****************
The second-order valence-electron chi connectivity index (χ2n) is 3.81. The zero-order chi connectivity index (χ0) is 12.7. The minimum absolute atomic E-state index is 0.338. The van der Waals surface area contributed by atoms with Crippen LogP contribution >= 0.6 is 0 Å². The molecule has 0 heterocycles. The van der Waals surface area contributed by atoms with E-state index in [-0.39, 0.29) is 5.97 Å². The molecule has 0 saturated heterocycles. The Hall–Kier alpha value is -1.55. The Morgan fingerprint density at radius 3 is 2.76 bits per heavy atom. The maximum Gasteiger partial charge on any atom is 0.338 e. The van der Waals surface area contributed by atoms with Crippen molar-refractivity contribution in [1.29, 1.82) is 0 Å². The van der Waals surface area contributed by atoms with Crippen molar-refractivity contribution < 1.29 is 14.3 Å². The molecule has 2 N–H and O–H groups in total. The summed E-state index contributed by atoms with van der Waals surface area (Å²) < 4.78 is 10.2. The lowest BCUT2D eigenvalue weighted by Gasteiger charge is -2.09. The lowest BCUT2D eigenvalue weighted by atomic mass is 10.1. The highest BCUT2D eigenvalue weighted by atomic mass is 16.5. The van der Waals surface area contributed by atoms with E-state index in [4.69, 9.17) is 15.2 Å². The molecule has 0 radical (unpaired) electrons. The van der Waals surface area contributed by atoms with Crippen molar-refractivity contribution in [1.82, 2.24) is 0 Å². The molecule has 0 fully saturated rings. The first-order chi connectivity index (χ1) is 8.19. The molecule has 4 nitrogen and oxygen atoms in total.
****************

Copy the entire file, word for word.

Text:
The second-order valence-electron chi connectivity index (χ2n) is 3.81. The zero-order chi connectivity index (χ0) is 12.7. The minimum absolute atomic E-state index is 0.338. The van der Waals surface area contributed by atoms with Crippen LogP contribution >= 0.6 is 0 Å². The molecule has 0 heterocycles. The van der Waals surface area contributed by atoms with E-state index in [-0.39, 0.29) is 5.97 Å². The molecule has 0 saturated heterocycles. The Hall–Kier alpha value is -1.55. The Morgan fingerprint density at radius 3 is 2.76 bits per heavy atom. The maximum Gasteiger partial charge on any atom is 0.338 e. The van der Waals surface area contributed by atoms with Crippen molar-refractivity contribution in [1.29, 1.82) is 0 Å². The van der Waals surface area contributed by atoms with Crippen molar-refractivity contribution < 1.29 is 14.3 Å². The molecule has 2 N–H and O–H groups in total. The summed E-state index contributed by atoms with van der Waals surface area (Å²) < 4.78 is 10.2. The lowest BCUT2D eigenvalue weighted by Gasteiger charge is -2.09. The lowest BCUT2D eigenvalue weighted by atomic mass is 10.1. The highest BCUT2D eigenvalue weighted by atomic mass is 16.5. The van der Waals surface area contributed by atoms with E-state index in [4.69, 9.17) is 15.2 Å². The molecule has 0 radical (unpaired) electrons. The van der Waals surface area contributed by atoms with Crippen molar-refractivity contribution in [1.82, 2.24) is 0 Å². The molecule has 0 fully saturated rings. The first-order chi connectivity index (χ1) is 8.19. The molecule has 4 nitrogen and oxygen atoms in total.